7. Use your fans right.  Air-conditioning-wind

Unlike air conditioners, fans are usually most effective at cooling people directly, not cooling entire rooms. Or if you have more than one fan, and it’s cooler outside than inside, you can position two fans in your windows so that one pushes hot air out, and the other brings cool air in.

8. Eat strategically. 

We all know that eating and drinking cold things can help cool us down. But you might be surprised to learn that eating very spicy foods can also help you chill out because they help induce sweating.

9. Open your windows at night. 

Opening your windows during the day can just make your house hotter. Instead, wait until the evening to open your windows to let the cool air in.

10. Don’t use the oven to cook. 

Using the oven can drastically increase the heat in your kitchen. Instead, plan for meals that only use the stove top, microwave or grill.

11. Keep bottles of water in your freezer. 

A few bottles of frozen water can do a lot! Put one behind your neck when you’re watching TV or in your bed with you when you sleep at night. If you’re going out and about, bring it to drink – the water will melt slowly, leaving you with something extra cold to sip on.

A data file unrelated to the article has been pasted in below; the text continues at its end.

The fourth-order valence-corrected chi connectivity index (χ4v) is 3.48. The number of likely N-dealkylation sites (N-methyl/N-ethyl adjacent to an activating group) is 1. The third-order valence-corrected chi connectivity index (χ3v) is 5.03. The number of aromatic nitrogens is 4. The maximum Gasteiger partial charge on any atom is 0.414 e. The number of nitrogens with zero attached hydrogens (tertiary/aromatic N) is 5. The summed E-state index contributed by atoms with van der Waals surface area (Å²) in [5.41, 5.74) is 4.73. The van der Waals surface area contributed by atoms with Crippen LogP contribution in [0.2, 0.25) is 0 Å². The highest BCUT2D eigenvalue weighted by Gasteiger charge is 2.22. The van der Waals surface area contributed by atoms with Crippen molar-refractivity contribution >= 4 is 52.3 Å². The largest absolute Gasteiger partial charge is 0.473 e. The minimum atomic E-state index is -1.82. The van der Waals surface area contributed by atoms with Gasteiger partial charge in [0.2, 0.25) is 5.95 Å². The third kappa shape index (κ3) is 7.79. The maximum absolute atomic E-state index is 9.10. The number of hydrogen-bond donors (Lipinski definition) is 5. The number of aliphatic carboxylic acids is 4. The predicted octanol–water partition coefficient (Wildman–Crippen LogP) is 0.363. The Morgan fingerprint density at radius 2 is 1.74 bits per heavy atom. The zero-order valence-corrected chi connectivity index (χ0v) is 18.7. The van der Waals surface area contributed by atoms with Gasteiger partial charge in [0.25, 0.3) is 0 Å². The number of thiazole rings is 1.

12. Replace your light bulbs. 

Incandescent light bulbs use more energy and emit more heat than compact fluorescent light bulbs, so if you haven’t already, replace your old bulbs.

13. Wear the right fabrics. Lemon-mint-water-6-660x440

Loose cotton and linen will help keep you cool; synthetics will usually make you sweat. So dress accordingly.

 14. Drink lots of water.

Staying hydrated is one of the best ways to keep cool. If you’re bored by regular water, try infusing it with fresh fruits, vegetables and herbs. Some refreshing combinations include cucumber with lemon and orange with mint. Infusing is easy – just slice up the elements you want to use for flavor, put them in a pitcher with some water and keep it in the fridge.

15. If you do use AC, don’t go too cool.

Setting your air conditioner at 78 degrees instead of 72 degrees could decrease your cooling bill between 6 and 18 percent, according to energy.gov. If 78 degrees sounds warm to you, don’t worry – when it’s 90 degrees or hotter outside, 78 will feel plenty cool.

Source: US MoneyNews